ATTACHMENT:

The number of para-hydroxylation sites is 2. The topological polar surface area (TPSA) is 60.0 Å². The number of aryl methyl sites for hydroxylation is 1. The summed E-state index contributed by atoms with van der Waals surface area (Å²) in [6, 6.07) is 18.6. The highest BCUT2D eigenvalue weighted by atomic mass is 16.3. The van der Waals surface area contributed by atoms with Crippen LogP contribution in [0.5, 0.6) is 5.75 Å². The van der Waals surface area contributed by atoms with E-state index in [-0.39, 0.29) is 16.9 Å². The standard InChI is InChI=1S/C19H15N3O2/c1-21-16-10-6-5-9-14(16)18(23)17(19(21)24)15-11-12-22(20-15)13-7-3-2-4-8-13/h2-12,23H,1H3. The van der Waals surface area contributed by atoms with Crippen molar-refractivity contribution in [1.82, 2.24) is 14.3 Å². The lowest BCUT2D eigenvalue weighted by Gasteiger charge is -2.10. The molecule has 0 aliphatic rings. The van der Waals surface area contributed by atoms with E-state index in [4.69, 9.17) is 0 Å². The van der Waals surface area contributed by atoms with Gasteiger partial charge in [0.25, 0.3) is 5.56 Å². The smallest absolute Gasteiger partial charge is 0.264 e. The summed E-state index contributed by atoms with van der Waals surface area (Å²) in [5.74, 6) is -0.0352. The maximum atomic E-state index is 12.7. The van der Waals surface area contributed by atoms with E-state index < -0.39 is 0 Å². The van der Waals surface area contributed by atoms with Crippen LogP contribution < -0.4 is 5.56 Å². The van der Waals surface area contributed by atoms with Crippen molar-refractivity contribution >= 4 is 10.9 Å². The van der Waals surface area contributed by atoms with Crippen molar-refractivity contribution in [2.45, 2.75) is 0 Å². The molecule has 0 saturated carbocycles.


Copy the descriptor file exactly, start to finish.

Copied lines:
The number of para-hydroxylation sites is 2. The topological polar surface area (TPSA) is 60.0 Å². The number of aryl methyl sites for hydroxylation is 1. The summed E-state index contributed by atoms with van der Waals surface area (Å²) in [6, 6.07) is 18.6. The highest BCUT2D eigenvalue weighted by atomic mass is 16.3. The van der Waals surface area contributed by atoms with Crippen LogP contribution in [0.5, 0.6) is 5.75 Å². The van der Waals surface area contributed by atoms with E-state index in [-0.39, 0.29) is 16.9 Å². The standard InChI is InChI=1S/C19H15N3O2/c1-21-16-10-6-5-9-14(16)18(23)17(19(21)24)15-11-12-22(20-15)13-7-3-2-4-8-13/h2-12,23H,1H3. The van der Waals surface area contributed by atoms with Crippen molar-refractivity contribution in [1.82, 2.24) is 14.3 Å². The lowest BCUT2D eigenvalue weighted by Gasteiger charge is -2.10. The molecule has 0 aliphatic rings. The van der Waals surface area contributed by atoms with E-state index in [4.69, 9.17) is 0 Å². The van der Waals surface area contributed by atoms with Gasteiger partial charge in [0.25, 0.3) is 5.56 Å². The smallest absolute Gasteiger partial charge is 0.264 e. The summed E-state index contributed by atoms with van der Waals surface area (Å²) in [5.74, 6) is -0.0352. The maximum atomic E-state index is 12.7. The van der Waals surface area contributed by atoms with E-state index < -0.39 is 0 Å². The van der Waals surface area contributed by atoms with Crippen LogP contribution < -0.4 is 5.56 Å². The van der Waals surface area contributed by atoms with Crippen molar-refractivity contribution >= 4 is 10.9 Å². The van der Waals surface area contributed by atoms with Crippen molar-refractivity contribution in [2.45, 2.75) is 0 Å². The molecule has 0 saturated carbocycles.